The philosophers are of course a more troublesome lot. Prudence on their view takes on a distinctly moral tinge, but they recognize the other forms too. Philosophers are mostly concerned with the goodness of the ends pursued by the engineers, and the power of the knowledge pursued by the scientists. Ever since von Neumann's suggestion of the technological inevitability of scientific knowledge, some philosophers have worried that today's knowledge, set aside perhaps because of excessive risks, can become tomorrow's disastrous products. The key disagreement, though, is between the engineers and the philosophers, and the central issues concern the plurality of good ends, and the incompatibility of some of them with others. For example, it is certainly a good end to have clean drinking water worldwide today, and we might move towards that end by producing filtration systems with nanoscale silver or some other product. It is also a good end to have healthy aquatic ecosystems today, and to have viable fisheries tomorrow, and future people to benefit from them. These ends may not all be compatible. When we add up the good ends over many scales, the balancing problem becomes almost insurmountable. Just consider a quick accounting: today's poor, many of whom will die from water-born disease; cancer patients sickened by the imprecise "cures" given to them, future people whose access to clean water and sustainable forms of energy hang in the balance. We could go on.
When we think about these three fields and their allegedly separate conceptions of prudent action, it becomes clear that their conceptions of prudence can be held by one and the same person, without fear of multiple personality disorder. Better, then, to consider these scientific, engineering, and philosophical mindsets, which are held in greater or lesser concentrations by many researchers. That they are held in different concentrations by the collective consciousness of the nanotechnology field is manifest, it seems, by the disagreement over the right principle of action to follow. I don't want to "psychologize" or explain away the debate over principles here, but isn't it plausible to think that advocates of the Precautionary Principle have the philosophical mindset to a great degree, and so they believe that catastrophic harm to future generations isn't worth even a very small risk? That is because they count the good ends to be lost as greater in number (and perhaps in goodness) than the good ends to be gained. Those of the engineering mindset, on the other hand, want to solve problems for people living now, and they might not worry so much about future problems and future populations. They are apt to prefer a straightforward Cost-Benefit Principle, with serious discounting of future costs. The future, after all, will have their own engineers, and a new set of tools for the problems they face. Of course, those of us alive today will in large part create the problems faced by those future people. But we will also bequeath to them our science and engineering.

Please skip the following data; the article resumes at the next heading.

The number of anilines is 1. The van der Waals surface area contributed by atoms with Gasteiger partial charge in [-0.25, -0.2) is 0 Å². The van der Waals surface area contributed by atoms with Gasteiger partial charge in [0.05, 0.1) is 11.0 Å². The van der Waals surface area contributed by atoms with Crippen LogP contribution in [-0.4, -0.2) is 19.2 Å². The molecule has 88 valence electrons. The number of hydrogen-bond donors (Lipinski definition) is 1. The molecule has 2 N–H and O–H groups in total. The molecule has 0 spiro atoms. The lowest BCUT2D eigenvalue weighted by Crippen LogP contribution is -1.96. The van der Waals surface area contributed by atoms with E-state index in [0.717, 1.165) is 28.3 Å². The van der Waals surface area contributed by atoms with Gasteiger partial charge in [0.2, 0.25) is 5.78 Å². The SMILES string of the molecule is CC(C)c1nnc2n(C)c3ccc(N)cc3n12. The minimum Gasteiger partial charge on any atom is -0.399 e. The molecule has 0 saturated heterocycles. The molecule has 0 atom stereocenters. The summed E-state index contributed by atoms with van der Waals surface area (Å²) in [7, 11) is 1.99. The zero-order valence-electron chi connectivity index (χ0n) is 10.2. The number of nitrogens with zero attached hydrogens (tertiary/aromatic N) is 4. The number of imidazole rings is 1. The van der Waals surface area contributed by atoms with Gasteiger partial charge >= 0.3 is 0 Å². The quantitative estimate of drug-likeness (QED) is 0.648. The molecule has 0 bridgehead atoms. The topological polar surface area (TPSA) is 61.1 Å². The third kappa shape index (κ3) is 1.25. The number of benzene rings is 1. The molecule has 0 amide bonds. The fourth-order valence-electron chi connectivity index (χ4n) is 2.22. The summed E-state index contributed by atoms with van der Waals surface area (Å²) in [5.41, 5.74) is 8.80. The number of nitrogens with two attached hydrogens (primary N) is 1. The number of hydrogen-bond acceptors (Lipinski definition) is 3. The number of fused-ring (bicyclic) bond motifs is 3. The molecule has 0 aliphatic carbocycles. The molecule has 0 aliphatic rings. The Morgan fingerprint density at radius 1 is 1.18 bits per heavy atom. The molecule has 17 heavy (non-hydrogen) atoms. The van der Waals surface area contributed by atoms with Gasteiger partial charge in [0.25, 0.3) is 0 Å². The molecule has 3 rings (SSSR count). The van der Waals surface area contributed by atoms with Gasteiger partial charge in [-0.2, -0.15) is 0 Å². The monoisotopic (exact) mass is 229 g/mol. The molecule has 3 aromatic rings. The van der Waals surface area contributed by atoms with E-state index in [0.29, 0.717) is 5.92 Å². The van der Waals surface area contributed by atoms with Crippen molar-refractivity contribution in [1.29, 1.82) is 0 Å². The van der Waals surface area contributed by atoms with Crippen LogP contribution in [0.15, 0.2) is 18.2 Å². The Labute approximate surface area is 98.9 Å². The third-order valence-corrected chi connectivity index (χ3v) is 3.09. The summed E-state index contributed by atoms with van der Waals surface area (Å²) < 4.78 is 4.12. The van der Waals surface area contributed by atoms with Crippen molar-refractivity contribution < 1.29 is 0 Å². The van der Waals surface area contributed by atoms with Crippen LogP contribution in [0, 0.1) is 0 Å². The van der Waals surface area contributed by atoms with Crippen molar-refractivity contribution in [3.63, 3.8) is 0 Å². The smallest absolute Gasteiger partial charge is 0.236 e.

I'd like to offer a conjecture at this point about the basic insolubility of tensions between the scientific, engineering, and philosophical mindsets and their conceptions of prudent action. The conjecture is inspired by the Impossibility Theorem of the Nobel Prize winning economist Kenneth Arrow, but only informally resembles his brilliant conclusion. In a nutshell, it is this. If we believe that the nanotechnology field has to aggregate preferences for prudential action over these three mindsets, where there are multiple choices to be made over development and commercialization of nanotechnology's products, we will not come to agreement on what counts as prudent action. This conjecture owes as much to the incommensurability of various good ends, and the means to achieve them, as it does to the kind of voting paradox of which Arrow's is just one example.
If I am right in this conjecture, we shouldn't be compelled to try to please all of the people all of the time. Once we give up on this "everyone wins" mentality, perhaps we can get on with the business of making difficult choices that will create different winners and losers, both now and in the future. Perhaps we will also get on with the very difficult task of achieving a comprehensive understanding of the goals of science, engineering, and ethics.
Thomas M. Powers, PhD
Director—Science, Ethics, and Public Policy Program
Assistant Professor of Philosophy
University of Delaware